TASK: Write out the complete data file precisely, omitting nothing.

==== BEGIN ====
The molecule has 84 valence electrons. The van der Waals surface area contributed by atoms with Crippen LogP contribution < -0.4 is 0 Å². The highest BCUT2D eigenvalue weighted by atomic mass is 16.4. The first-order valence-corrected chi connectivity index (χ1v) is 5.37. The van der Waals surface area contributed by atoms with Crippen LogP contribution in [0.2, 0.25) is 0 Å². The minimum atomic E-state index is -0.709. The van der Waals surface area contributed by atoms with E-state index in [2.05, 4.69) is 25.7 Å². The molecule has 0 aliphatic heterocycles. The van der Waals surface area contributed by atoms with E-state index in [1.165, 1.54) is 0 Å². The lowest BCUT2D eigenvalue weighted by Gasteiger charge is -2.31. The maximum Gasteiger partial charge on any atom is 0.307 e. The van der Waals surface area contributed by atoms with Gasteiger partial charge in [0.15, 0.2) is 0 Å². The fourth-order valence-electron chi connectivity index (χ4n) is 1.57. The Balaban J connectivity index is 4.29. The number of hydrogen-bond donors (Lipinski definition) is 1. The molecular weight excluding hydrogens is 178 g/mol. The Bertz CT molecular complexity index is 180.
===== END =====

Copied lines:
The molecule has 84 valence electrons. The van der Waals surface area contributed by atoms with Crippen LogP contribution < -0.4 is 0 Å². The highest BCUT2D eigenvalue weighted by atomic mass is 16.4. The first-order valence-corrected chi connectivity index (χ1v) is 5.37. The van der Waals surface area contributed by atoms with Crippen LogP contribution in [0.2, 0.25) is 0 Å². The minimum atomic E-state index is -0.709. The van der Waals surface area contributed by atoms with E-state index in [2.05, 4.69) is 25.7 Å². The molecule has 0 aliphatic heterocycles. The van der Waals surface area contributed by atoms with E-state index in [1.165, 1.54) is 0 Å². The lowest BCUT2D eigenvalue weighted by Gasteiger charge is -2.31. The maximum Gasteiger partial charge on any atom is 0.307 e. The van der Waals surface area contributed by atoms with Gasteiger partial charge in [0.15, 0.2) is 0 Å². The fourth-order valence-electron chi connectivity index (χ4n) is 1.57. The Balaban J connectivity index is 4.29. The number of hydrogen-bond donors (Lipinski definition) is 1. The molecular weight excluding hydrogens is 178 g/mol. The Bertz CT molecular complexity index is 180.